Madawaska River

Algonquin Park Whitewater Route

The Madawaska River is 230 km long, originating at Source Lake in Algonquin Park. It flows east, draining into the Ottawa River. The name comes from the local Algonquin band, and means “people of the shallows.” In the1960s, sections of the river were dammed for hydroelectric power. While partially tamed, it is still a defiant river, mostly undeveloped with some great whitewater sections. In addition to some exhilarating whitewater runs, the Madawaska offers some good fishing for smallmouth bass, walleye and northern pike.


Flows through Whitney, Madawaska and south to Combermere and Palmer Rapids


375 metres
(1,230 feet)


230 km
(143 miles)

Access by Waypoint

Upper Madawaska - Whitney Access N 45° 29’ 20” W 78° 14’ 31”

Middle Madawaska -Siberia Rd Access N 45° 25’ 04” W 77° 47’ 22”


The Upper Madawaska links Algonquin Park with Bark Lake. One access point can be found off Highway 60 in Whitney at the south side of the river. A second access point is located east of Whitney, off a short road from Highway 60, just after the power lines cross the highway. The take-out is located down river, off Major Lake Road, north of the town of Madawaska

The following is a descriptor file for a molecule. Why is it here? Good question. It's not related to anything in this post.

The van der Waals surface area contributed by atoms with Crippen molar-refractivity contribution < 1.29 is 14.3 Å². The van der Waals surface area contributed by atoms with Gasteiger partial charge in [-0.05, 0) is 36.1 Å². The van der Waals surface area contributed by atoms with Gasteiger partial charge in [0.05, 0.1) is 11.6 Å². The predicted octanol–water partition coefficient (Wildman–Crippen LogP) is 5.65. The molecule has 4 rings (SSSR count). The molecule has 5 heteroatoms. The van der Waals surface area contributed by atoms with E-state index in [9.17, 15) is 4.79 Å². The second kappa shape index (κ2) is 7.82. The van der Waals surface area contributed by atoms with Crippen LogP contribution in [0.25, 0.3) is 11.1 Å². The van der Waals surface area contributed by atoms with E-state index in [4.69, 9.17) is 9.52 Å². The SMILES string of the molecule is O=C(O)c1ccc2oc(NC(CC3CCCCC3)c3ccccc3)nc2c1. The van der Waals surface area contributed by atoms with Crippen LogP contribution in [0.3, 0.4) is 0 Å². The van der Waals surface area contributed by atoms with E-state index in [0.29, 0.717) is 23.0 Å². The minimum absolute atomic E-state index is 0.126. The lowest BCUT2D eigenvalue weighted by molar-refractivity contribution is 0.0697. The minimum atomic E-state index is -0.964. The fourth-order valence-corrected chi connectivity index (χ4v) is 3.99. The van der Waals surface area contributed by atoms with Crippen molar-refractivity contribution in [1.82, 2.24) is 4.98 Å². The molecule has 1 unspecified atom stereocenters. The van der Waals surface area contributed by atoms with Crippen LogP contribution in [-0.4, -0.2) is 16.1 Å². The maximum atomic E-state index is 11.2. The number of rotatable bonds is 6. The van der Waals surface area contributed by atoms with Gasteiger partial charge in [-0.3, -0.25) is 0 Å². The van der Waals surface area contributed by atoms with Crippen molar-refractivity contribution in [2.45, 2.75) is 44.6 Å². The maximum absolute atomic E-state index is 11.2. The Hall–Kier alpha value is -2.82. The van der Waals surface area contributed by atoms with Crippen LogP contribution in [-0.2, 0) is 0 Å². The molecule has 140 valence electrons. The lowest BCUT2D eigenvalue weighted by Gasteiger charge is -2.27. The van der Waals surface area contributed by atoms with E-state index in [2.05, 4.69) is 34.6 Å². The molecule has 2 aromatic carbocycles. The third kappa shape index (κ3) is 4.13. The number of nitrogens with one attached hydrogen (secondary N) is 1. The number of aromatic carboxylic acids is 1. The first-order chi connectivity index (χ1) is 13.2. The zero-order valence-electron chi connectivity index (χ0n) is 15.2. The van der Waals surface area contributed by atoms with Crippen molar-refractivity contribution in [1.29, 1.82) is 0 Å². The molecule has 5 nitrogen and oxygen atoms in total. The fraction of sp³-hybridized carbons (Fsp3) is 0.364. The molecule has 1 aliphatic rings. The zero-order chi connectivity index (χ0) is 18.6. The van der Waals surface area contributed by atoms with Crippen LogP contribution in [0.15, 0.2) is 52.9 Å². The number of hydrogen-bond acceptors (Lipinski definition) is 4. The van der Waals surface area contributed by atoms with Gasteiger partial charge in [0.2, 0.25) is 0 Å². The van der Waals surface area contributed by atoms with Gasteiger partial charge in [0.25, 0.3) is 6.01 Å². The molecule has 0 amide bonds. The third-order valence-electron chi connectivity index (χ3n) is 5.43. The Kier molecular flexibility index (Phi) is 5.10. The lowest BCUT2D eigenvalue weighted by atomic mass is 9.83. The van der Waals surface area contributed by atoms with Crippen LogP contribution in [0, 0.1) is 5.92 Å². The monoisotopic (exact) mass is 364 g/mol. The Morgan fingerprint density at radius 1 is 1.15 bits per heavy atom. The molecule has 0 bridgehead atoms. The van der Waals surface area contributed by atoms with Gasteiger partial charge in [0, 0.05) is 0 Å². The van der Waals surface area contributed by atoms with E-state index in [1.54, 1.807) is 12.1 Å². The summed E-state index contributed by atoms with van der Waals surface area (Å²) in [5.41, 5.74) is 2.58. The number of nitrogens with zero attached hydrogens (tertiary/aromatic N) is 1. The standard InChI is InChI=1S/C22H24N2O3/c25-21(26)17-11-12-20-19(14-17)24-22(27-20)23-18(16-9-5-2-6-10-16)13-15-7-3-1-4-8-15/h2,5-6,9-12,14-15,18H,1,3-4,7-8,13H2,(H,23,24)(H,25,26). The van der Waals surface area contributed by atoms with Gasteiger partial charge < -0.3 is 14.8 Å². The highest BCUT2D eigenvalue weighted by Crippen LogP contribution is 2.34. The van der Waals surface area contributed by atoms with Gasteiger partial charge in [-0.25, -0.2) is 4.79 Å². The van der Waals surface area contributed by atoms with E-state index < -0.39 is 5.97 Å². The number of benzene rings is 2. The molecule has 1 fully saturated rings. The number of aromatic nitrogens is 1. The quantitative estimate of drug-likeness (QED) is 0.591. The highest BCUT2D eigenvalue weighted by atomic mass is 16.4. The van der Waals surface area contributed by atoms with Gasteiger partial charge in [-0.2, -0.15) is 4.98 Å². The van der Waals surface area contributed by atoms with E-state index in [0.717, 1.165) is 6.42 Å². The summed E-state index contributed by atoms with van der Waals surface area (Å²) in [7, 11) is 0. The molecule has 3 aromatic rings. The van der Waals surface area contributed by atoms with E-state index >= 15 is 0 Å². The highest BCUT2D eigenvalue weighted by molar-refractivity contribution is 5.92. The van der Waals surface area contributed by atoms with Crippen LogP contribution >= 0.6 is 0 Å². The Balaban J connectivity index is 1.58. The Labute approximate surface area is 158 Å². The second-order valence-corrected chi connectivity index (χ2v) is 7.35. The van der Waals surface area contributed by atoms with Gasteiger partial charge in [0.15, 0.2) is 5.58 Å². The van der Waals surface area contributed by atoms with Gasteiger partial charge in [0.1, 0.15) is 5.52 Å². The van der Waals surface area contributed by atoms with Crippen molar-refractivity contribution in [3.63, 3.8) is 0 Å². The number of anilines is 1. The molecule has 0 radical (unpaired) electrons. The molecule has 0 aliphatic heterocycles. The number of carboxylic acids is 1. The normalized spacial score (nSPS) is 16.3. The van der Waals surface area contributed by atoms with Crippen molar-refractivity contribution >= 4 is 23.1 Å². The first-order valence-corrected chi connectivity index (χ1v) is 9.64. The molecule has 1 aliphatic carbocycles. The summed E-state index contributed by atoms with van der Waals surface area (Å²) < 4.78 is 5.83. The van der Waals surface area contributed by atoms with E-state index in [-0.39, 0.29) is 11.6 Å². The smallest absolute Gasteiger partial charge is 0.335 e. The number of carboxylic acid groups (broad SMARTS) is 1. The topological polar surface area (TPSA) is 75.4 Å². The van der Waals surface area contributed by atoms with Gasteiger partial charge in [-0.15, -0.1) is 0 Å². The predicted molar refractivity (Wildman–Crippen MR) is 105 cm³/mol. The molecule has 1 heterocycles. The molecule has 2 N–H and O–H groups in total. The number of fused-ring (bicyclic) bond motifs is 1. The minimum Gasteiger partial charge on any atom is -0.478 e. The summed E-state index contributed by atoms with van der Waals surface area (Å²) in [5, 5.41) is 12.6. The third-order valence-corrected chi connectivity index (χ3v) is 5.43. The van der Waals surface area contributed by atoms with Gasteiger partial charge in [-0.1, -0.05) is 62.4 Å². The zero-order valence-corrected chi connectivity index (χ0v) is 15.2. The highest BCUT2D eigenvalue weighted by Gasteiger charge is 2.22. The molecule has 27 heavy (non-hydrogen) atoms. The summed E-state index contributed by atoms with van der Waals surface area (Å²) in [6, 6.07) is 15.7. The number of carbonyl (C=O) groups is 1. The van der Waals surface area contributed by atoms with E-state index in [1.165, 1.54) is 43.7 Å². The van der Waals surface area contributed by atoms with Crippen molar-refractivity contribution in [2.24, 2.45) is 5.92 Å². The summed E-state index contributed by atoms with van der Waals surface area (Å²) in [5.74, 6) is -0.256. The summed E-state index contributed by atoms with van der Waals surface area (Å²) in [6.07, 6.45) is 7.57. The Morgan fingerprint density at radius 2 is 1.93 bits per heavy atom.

The Madawaska is a long river that passes through a number of towns along the way. Its headwaters are in Algonquin Provincial Park, where there are a number of campsites, day use areas and lodges in the area. It also flows through two other less developed provincial parks. Both the Upper and Lower Madawaska Provincial Parks are mainly accessed by canoe and provide limited facilities. The towns of Whitney, Madawaska, Barry’s Bay and Combermere offer accommodations, food and gas, while Algonquin Bound Outfitters offers shuttles and supplies for those looking to run the river.

Whitewater Routes

Upper Madawaska

The Upper Madawaska River is an exhilarating whitewater river. The river has a number of Class IV and V rapids, although all rapids can be portaged around via the old rail bed that follows the river. The river can really only be travelled in spring until about the end of June. After June, the water level drops to a point where many areas are impassable. The first portion of the river is lined with several difficult rapids that require whitewater experience.In the last 5 km (3.1 miles), the river begins to slow considerably leading to the take-out.

Middle Madawaska River

This stretch of the Madawaska River runs about 5 km (3.1 miles) between Bark and Kamaniskeg Lake The route is rated a Grade II-III difficulty, although during high water there is a stretch of Class IV whitewater at the Staircase Rapids. All of the larger rapids can be portaged around. Scout all whitewater before attempting to run it.